Starting Farm Succession Planning
Farm succession planning is focused on the why, what and when with little emphasis on getting the discussion started. It’s not surprising given the sensitivity around succession planning, but it doesn’t need to be a bad experience if you start in the best possible position.
From our starting point, Sprout Agribusiness thinks of farm succession planning as a transition recognising it’s not a process that happens overnight. Succession planning can take years as challenges, goals, and aspirations change over time, and the family needs to acknowledge and evolve.
A succession plan should not start as an argument between siblings who expect farm assets to be split overnight. This is a plan for failure, so before any family begins planning, it should be done in a calm and thought out way.
Everyone should have a clear understanding of what they want their role to be on the farm. Roles are essential for the older generation handing over the farm as they need to establish what they will do before and after retirement and what their lifestyle expectations are.
Getting succession planning, or transition planning as we like to call it, relies heavily on defining the older generation’s role. Another essential foundation is determining your family culture so you can line up everyone’s thinking with a shared set of values.
With everyone on the same page with family values, we ask everyone to think about their role in the farm business and what their goals are – this includes those who are not working in the business. With these written down, the next step is to look for common ground and where people disagree and why. It is also essential to look at the business’s health at the same time and flag if a goal is just not possible.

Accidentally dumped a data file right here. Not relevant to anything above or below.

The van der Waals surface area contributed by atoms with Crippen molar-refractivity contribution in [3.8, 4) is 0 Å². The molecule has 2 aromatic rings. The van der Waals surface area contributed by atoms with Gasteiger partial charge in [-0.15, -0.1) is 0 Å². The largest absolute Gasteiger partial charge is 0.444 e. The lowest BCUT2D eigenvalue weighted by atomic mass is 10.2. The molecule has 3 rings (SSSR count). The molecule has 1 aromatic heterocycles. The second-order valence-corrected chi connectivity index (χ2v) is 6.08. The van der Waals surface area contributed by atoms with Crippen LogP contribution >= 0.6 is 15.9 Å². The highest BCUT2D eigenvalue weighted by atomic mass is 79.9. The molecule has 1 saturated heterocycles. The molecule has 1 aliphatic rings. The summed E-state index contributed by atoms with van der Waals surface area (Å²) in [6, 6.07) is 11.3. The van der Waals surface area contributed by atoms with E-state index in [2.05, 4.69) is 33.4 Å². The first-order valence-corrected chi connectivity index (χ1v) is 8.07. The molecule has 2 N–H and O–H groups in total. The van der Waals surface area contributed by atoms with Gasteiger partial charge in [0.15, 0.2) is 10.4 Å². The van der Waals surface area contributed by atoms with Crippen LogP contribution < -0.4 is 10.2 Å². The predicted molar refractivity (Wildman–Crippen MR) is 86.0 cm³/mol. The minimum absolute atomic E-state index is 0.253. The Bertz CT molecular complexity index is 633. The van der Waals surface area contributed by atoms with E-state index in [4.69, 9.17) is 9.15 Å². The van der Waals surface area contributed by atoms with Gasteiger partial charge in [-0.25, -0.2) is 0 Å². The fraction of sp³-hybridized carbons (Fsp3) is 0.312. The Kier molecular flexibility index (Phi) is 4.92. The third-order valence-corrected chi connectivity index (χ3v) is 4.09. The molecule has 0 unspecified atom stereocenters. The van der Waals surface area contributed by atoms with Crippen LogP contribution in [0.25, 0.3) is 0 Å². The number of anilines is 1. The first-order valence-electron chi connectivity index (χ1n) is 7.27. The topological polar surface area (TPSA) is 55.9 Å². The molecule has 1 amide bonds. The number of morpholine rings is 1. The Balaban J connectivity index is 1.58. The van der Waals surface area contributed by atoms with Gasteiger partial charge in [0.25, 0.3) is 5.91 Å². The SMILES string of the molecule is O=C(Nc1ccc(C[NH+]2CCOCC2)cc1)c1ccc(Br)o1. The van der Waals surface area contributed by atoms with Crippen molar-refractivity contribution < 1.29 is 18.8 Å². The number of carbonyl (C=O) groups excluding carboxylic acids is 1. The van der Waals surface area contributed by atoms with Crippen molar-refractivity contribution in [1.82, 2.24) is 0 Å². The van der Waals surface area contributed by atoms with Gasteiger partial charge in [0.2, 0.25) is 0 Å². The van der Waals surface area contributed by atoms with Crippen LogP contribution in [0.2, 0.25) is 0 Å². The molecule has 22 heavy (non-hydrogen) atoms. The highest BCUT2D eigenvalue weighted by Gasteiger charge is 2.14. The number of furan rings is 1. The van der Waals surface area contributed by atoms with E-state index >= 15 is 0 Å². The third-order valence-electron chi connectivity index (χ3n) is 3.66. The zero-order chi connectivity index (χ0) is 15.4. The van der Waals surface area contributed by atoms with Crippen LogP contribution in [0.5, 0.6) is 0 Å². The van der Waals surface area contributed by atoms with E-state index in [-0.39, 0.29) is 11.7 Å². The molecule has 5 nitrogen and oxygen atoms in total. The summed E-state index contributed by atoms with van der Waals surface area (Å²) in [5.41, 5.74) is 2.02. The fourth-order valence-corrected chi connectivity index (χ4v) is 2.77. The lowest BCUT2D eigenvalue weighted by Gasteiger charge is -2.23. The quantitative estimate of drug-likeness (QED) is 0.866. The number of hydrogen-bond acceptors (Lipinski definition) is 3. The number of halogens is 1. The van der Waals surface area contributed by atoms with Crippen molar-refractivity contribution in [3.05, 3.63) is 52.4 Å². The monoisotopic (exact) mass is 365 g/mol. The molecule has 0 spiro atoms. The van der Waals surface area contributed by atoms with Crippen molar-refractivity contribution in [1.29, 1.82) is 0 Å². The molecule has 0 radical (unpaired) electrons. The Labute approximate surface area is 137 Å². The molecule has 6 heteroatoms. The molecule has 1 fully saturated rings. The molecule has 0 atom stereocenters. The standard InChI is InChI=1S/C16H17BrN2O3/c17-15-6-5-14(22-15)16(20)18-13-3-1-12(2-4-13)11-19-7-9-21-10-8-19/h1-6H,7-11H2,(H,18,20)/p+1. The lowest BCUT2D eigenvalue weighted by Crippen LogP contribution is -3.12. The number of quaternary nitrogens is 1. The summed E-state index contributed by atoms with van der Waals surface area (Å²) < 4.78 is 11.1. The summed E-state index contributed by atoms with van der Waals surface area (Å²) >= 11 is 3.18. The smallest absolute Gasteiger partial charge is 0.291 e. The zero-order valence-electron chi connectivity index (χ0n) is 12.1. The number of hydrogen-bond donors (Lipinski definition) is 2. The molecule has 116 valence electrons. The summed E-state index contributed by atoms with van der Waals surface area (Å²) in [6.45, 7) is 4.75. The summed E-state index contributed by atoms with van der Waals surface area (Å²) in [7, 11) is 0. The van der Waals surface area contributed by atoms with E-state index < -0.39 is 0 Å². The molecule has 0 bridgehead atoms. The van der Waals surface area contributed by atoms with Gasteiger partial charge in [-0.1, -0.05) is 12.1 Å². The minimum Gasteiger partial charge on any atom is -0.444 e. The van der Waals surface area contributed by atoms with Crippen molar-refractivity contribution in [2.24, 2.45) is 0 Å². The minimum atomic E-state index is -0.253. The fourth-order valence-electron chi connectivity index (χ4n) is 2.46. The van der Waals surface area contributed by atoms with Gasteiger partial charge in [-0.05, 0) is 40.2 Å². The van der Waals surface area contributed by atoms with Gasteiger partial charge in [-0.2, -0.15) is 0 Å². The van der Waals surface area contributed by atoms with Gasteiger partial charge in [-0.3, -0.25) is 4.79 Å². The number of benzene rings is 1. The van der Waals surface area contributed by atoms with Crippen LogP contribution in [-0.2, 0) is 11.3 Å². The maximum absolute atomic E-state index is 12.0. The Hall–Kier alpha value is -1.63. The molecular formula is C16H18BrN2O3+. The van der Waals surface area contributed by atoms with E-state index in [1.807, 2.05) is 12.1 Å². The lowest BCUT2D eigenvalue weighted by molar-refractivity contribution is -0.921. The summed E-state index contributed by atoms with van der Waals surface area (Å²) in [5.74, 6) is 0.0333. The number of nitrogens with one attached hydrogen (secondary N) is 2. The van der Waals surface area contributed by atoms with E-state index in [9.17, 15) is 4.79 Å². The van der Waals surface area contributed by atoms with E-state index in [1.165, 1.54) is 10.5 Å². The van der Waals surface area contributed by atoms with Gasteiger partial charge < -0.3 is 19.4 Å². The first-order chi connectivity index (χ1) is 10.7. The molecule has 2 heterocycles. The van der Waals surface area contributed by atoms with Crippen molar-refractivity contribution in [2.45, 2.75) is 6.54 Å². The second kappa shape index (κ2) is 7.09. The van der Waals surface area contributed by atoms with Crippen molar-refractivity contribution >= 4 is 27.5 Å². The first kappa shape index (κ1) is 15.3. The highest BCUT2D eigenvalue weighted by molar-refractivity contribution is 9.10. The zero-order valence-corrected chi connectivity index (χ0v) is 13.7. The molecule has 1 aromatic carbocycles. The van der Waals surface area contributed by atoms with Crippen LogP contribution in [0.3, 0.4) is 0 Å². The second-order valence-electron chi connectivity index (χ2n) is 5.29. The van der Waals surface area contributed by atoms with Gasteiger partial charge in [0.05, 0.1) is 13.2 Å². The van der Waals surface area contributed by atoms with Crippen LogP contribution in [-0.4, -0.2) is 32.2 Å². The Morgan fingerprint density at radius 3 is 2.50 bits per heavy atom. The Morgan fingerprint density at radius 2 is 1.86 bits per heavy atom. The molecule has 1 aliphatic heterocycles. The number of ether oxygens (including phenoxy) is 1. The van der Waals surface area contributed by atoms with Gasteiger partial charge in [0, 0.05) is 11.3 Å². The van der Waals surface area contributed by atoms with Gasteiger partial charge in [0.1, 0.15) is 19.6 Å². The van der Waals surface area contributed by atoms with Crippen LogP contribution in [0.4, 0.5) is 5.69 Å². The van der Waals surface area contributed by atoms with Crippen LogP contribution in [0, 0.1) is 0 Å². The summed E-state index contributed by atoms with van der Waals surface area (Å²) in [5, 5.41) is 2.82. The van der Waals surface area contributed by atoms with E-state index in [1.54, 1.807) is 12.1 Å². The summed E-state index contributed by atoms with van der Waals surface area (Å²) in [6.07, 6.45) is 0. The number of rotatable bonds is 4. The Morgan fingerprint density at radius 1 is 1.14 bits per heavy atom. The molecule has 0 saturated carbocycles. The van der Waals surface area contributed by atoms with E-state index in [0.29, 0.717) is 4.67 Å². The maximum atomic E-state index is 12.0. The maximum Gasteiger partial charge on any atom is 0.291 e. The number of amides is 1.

It helps to write down the family culture, roles and goals onto a one-page document. This forces the family to be very clear and concise about what these are. We suggest an independent person or expert who can facilitate the process to provide an objective ear.
In meetings, from the beginning, define an agenda that gives everyone a say to talk about their aspirations and roles. Throughout the process, keep an open mind and listen and speak up and talk about your expectations so that everyone feels ownership over the plan. Like a board meeting, the agenda should include time allocated to keep the conversation focussed and on track. Expect there will be times of conflict; that’s ok; succession planning is personal. You might consider conflict resolution training, so discussions don’t stop with arguments.
Lastly, take the view that transition planning is a live process, so don’t think that the plan is packed away once it is done. Instead, get the family together regularly to discuss and revise the plan as circumstances change.
If you want to talk about succession planning, contact your local Sprout Agribusiness representative.